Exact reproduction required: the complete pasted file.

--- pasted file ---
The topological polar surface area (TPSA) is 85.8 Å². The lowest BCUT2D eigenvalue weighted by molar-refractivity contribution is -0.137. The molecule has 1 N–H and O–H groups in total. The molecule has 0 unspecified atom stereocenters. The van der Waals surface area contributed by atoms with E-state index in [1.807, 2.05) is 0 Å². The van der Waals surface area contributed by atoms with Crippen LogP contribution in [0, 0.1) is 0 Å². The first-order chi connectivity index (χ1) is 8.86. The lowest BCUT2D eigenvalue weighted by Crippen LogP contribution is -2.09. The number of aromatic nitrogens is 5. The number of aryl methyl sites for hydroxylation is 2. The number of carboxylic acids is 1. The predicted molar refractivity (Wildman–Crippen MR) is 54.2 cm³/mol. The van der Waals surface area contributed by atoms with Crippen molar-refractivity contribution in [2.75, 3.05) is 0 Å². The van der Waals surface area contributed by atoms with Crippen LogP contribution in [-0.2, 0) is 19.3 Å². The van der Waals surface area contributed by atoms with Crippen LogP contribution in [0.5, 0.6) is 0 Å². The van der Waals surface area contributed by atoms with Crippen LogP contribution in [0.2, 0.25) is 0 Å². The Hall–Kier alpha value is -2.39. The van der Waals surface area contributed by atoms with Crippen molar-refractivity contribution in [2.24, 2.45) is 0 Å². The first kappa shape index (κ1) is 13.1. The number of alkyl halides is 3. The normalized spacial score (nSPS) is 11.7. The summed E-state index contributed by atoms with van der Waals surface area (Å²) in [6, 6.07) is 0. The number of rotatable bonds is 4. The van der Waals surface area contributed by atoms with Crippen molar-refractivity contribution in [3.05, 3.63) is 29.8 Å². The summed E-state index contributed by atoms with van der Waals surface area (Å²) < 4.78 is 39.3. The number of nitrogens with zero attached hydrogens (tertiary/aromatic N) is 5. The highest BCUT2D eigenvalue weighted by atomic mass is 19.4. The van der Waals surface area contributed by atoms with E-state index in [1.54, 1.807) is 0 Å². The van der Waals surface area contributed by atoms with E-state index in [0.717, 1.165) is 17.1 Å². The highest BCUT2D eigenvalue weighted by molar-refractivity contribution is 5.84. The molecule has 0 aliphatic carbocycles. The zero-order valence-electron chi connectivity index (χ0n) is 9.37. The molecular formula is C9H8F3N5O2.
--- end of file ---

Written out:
The topological polar surface area (TPSA) is 85.8 Å². The lowest BCUT2D eigenvalue weighted by molar-refractivity contribution is -0.137. The molecule has 1 N–H and O–H groups in total. The molecule has 0 unspecified atom stereocenters. The van der Waals surface area contributed by atoms with E-state index in [1.807, 2.05) is 0 Å². The van der Waals surface area contributed by atoms with Crippen LogP contribution in [0, 0.1) is 0 Å². The first-order chi connectivity index (χ1) is 8.86. The lowest BCUT2D eigenvalue weighted by Crippen LogP contribution is -2.09. The number of aromatic nitrogens is 5. The number of aryl methyl sites for hydroxylation is 2. The number of carboxylic acids is 1. The predicted molar refractivity (Wildman–Crippen MR) is 54.2 cm³/mol. The van der Waals surface area contributed by atoms with Crippen molar-refractivity contribution in [2.75, 3.05) is 0 Å². The van der Waals surface area contributed by atoms with Crippen LogP contribution in [-0.2, 0) is 19.3 Å². The van der Waals surface area contributed by atoms with Crippen LogP contribution in [0.5, 0.6) is 0 Å². The van der Waals surface area contributed by atoms with Crippen LogP contribution in [0.2, 0.25) is 0 Å². The Hall–Kier alpha value is -2.39. The van der Waals surface area contributed by atoms with Crippen molar-refractivity contribution in [2.24, 2.45) is 0 Å². The first kappa shape index (κ1) is 13.1. The number of alkyl halides is 3. The normalized spacial score (nSPS) is 11.7. The summed E-state index contributed by atoms with van der Waals surface area (Å²) in [6, 6.07) is 0. The number of rotatable bonds is 4. The van der Waals surface area contributed by atoms with Crippen molar-refractivity contribution in [3.05, 3.63) is 29.8 Å². The summed E-state index contributed by atoms with van der Waals surface area (Å²) < 4.78 is 39.3. The number of nitrogens with zero attached hydrogens (tertiary/aromatic N) is 5. The highest BCUT2D eigenvalue weighted by atomic mass is 19.4. The van der Waals surface area contributed by atoms with E-state index in [1.54, 1.807) is 0 Å². The van der Waals surface area contributed by atoms with E-state index in [0.717, 1.165) is 17.1 Å². The highest BCUT2D eigenvalue weighted by molar-refractivity contribution is 5.84. The molecule has 0 aliphatic carbocycles. The zero-order valence-electron chi connectivity index (χ0n) is 9.37. The molecular formula is C9H8F3N5O2.